Spoiler alert! The following article reveals the ending of “A Quiet Place Part II.” Stop reading if you have not seen the movie, now in theaters.
It’s the end of the world, but the kids are alright.
In the final scene of John Krasinski‘s post-apocalyptic horror thriller “A Quiet Place Part II” (now in theaters), the deaf Regan (Millicent Simmonds) and her younger brother Marcus (Noah Jupe) step up and become the heroes of the movie, protecting the adults from the talon-clawed, razor-toothed monsters that are terrorizing Earth.
Fleeing the creatures following a deadly rampage, Regan and fellow survivor Emmett (Cillian Murphy) find shelter inside an abandoned radio station, where Emmett comes face to face with yet another alien. Knowing the monsters’ hyper-sensitivity to sound, Regan hooks her hearing aid up to the radio tower, creating a strident noise that temporarily paralyzes the beast before she fatally beats it with a metal pipe.
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The piercing feedback is successfully broadcast across the countryside, where Marcus and their mom, Evelyn (Emily Blunt), are backed into a corner by a monster inside an old steel mill. Just as the creature looks primed to kill the injured Evelyn, Marcus picks up a rifle and fatally shoots it.
The kids’ parallel acts of bravery pack a powerfully poignant punch, given that Regan and Marcus’ dad, Lee (Krasinski), was brutally killed by an extraterrestrial at the end of the first “Quiet Place,” released in 2018.
“The events leading up to this were quite horrific, so I think for her, it was very emotional,” Simmonds, 18, who is deaf, tells USA TODAY through an interpreter by Zoom. “Regan felt that she had to take over her dad’s role now that he’s gone and be sure her family survives. She ultimately wanted to do him justice, and that was her guiding point in helping navigate this world and develop as a young woman.”
Adds Jupe, 16: “It’s a huge moment for Marcus, of him almost becoming a man. He’s very fearful, but this is him being brave and trying to do what his dad would have done.”
The young actors admit their empowering final moments looked decidedly less cool in reality. Because the CGI aliens were digitally added later, Simmonds was sometimes thrashing at thin air on set.
“If it was a straight-on shot, there was nothing there,” she says. “But if they could, they’d bring in an actor in a green suit and he’d act everything out. They’d also bring in a soft pillow, so when I’m hitting him with a pipe, I’m obviously not hurting a real human being. I was just beating a pillow.”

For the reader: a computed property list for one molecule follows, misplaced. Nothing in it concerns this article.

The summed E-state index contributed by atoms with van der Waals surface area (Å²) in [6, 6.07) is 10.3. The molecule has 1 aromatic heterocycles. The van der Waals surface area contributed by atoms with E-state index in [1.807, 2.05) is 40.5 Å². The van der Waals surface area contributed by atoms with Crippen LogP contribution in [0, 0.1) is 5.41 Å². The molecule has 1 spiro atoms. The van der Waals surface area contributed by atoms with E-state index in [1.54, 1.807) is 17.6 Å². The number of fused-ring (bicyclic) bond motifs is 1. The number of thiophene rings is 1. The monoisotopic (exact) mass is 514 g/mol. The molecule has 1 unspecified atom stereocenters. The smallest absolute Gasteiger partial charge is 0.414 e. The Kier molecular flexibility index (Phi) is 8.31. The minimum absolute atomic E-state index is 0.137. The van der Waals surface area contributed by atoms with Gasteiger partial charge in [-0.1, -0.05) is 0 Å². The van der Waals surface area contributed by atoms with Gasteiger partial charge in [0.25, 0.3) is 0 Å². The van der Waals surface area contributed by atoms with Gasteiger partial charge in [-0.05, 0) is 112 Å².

Jupe, meanwhile, had never shot a gun before that scene.
“I remember that being a big worry for me,” he recalls with a laugh. “I practiced once and then they were like, ‘OK, we’re going to do it properly.’ So I just remember being like, ‘Is it gonna recoil? What’s gonna happen when I shoot? Is it gonna explode?’ It was quite an interesting experience shooting a gun for the first time.”
Marcus spends much of the film hiding inside a bunker and caring for his newborn sibling, played by twin babies who “were better (behaved) than me,” Jupe jokes. His character is sidelined early in the movie by a horrific foot injury, after Marcus runs into a bear trap while trying to escape a monster.
“I lost my voice because I screamed a lot that day,” Jupe says of shooting the gruesome moment, which calls to mind the equally squirmy scene when Evelyn steps on an exposed nail while walking down stairs in the first movie.
“John was like, ‘We’re gonna give you the nail of “A Quiet Place 2,” ‘ recalls Jupe. “I remember what a huge reaction the nail got in the first one, so if this was the equivalent, I was happy it was happening to me, which is kinda strange.”
Krasinski wrote and directed both “Quiet Place” movies, but will be handing off duties to filmmaker Jeff Nichols (“Take Shelter”) for an already announced third film. Jupe says he hasn’t had any discussions yet about returning for No. 3, but remains hopeful because “Marcus still has a ways to go on his journey. Now that his mother is injured as well (after being gashed by a monster), he’s having to deal with that and carry on from there.”
There’s more story left for Regan, too. After learning that a radio signal has been broadcasting Bobby Darin’s “Beyond the Sea” on an endless loop, Regan spends much of the sequel away from her family searching for the signal’s source. She eventually finds it on an island that’s occupied by other survivors. (The aliens, thankfully, can’t swim.)
“I have my own speculations of what may happen (next), but we haven’t talked,” Simmonds says. “We don’t know whether or not the next film would focus on new characters, or perhaps the same family. I think with a potential third film, there’s so many opportunities and so many things to uncover. There’s a lot of material to work with for a third film, so absolutely fingers crossed.”